The discussion above focused merely on the intended, desired objectives of indicators - their 'legitimate' functions. However, the actual use, influence and broader consequences of indicators in practice often prove to be quite different from those foreseen by their designers and advocates. These well-intentioned and as such necessary recommendations reflect a limited perception of the political role of indicators, and hence often turn out ineffective. This section will set aside the issue of the 'correct' use of indicators, and adopt a less normative perspective, by examining the various ways in which indicator work in reality influences policy formulation.

Indicator Use and Indicator Influence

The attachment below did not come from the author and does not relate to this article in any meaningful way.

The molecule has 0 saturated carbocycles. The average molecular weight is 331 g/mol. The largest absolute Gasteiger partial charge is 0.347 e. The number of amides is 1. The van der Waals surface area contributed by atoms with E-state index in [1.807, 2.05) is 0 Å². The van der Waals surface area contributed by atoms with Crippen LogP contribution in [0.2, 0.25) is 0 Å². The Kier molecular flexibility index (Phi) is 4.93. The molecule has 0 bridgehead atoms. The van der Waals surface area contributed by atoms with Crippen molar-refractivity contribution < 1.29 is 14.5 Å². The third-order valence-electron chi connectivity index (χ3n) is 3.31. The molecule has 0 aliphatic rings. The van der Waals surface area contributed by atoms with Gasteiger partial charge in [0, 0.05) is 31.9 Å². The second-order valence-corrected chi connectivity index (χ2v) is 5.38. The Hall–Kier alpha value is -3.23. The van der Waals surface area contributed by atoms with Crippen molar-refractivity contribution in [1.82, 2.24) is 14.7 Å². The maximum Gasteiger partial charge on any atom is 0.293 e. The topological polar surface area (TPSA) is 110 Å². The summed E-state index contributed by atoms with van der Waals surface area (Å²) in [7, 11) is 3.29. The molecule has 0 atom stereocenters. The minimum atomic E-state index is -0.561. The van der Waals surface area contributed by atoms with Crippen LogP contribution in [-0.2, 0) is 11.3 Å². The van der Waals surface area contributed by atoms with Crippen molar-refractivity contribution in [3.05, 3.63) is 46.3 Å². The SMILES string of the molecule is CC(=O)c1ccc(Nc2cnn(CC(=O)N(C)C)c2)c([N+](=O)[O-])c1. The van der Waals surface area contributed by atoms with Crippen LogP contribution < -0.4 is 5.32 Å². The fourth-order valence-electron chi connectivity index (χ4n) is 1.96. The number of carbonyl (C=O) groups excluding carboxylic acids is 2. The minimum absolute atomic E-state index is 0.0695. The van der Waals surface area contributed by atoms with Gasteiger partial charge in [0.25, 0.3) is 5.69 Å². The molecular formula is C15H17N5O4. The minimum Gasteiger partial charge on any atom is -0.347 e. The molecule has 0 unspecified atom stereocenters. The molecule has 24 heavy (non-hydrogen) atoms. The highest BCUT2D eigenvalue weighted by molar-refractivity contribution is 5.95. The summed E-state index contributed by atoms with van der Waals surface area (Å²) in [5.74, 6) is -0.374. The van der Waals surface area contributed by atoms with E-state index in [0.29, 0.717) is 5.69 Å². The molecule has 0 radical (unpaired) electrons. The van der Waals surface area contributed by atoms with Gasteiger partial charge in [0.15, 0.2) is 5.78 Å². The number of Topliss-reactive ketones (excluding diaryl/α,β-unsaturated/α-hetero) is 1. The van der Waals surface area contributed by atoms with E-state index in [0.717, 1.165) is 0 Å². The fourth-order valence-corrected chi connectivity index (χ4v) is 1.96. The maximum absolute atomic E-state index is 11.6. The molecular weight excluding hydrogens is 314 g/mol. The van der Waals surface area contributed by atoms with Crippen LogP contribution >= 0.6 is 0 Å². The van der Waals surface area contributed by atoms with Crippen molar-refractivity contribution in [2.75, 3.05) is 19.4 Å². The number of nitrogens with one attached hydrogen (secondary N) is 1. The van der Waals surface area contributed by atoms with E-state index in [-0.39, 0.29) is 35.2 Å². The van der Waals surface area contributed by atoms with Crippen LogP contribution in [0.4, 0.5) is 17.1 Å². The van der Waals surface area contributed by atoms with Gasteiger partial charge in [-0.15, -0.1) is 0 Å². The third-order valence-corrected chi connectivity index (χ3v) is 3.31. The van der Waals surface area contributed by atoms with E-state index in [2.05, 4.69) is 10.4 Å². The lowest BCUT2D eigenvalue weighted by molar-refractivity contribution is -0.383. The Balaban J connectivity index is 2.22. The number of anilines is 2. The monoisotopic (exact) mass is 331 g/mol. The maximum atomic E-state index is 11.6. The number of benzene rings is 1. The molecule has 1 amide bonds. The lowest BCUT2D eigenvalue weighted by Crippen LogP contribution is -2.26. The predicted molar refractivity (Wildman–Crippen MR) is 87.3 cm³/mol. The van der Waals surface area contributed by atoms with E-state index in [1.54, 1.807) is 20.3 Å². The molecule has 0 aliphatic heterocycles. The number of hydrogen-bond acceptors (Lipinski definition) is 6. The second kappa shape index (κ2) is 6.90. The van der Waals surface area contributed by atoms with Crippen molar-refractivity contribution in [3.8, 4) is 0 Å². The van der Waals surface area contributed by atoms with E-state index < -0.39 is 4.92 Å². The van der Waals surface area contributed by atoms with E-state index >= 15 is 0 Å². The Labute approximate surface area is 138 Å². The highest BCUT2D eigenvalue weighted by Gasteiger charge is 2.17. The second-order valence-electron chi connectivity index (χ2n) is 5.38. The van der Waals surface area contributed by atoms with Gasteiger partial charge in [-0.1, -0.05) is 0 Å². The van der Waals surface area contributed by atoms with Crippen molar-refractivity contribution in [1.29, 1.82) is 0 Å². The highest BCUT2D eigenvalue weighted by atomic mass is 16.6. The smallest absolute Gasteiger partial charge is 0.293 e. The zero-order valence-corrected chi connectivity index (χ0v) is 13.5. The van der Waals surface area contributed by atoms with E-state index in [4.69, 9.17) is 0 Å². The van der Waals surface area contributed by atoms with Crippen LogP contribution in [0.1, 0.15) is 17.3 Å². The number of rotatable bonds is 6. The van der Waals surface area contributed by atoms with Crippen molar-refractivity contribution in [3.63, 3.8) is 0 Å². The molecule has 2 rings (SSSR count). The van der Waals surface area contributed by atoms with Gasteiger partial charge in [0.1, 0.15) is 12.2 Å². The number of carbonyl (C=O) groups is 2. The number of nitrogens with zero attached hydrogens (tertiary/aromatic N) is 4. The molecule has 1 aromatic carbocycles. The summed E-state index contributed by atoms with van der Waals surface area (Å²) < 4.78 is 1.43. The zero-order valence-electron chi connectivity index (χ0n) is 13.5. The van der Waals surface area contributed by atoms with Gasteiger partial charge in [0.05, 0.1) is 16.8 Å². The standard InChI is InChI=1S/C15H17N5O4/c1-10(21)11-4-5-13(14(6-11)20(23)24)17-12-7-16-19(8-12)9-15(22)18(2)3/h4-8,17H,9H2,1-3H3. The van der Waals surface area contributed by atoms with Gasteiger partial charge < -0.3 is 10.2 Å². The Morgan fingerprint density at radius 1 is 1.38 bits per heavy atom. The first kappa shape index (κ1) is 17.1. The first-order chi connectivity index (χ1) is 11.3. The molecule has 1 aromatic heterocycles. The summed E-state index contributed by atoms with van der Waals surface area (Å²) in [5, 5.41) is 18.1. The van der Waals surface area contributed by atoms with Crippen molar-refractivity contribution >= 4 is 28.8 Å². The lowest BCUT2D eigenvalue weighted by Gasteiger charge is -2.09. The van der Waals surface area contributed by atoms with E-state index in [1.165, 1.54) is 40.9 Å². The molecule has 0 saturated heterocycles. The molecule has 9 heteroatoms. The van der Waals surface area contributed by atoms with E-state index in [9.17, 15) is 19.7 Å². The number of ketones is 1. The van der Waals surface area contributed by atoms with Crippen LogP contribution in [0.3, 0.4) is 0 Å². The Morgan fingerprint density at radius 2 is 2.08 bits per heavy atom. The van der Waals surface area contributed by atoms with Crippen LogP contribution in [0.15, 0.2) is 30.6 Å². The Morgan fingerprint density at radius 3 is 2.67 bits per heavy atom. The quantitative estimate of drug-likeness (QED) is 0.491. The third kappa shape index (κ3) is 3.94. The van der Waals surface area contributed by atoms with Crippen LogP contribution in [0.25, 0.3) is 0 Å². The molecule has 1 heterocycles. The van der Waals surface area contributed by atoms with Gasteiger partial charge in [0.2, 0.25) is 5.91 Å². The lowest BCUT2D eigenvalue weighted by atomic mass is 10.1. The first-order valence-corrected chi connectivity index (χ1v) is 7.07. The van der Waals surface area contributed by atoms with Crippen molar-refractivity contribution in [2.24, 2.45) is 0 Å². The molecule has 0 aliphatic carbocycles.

The discussion above focused on the use and intended functions of indicators, yet a first step towards analysing the broader roles of indicators in policymaking is to distinguish between (1) the use of indicators, that is, their handling (for example, receiving, processing, communicating and reporting) in a variety of policy venues, and (2) the influence on policy formulation processes stemming from the indicators or indicator sets, or from the processes through which indicators are developed or applied. Indicator influence can concern the targeted policy or broader processes in society, such as administrative structures or the operation of democratic institutions. It can entail new or reconfirmed decisions and actions, shared understandings, and networking among, or changes in, the legitimacy of policy or policy actors (Valovirta 2002; Hezri and Dovers 2006; Pollitt 2006; Zittoun 2006; Lehtonen 2013). Indicators are not always used as intended, and the resulting influence may conflict with the objectives sought, or produce negative unintended effects (for example, Perrin 1998; 2002; Jackson 2011). Use is therefore not always a 'good thing', nor is the learning entailed in indicator work automatically desirable or undesirable per se.

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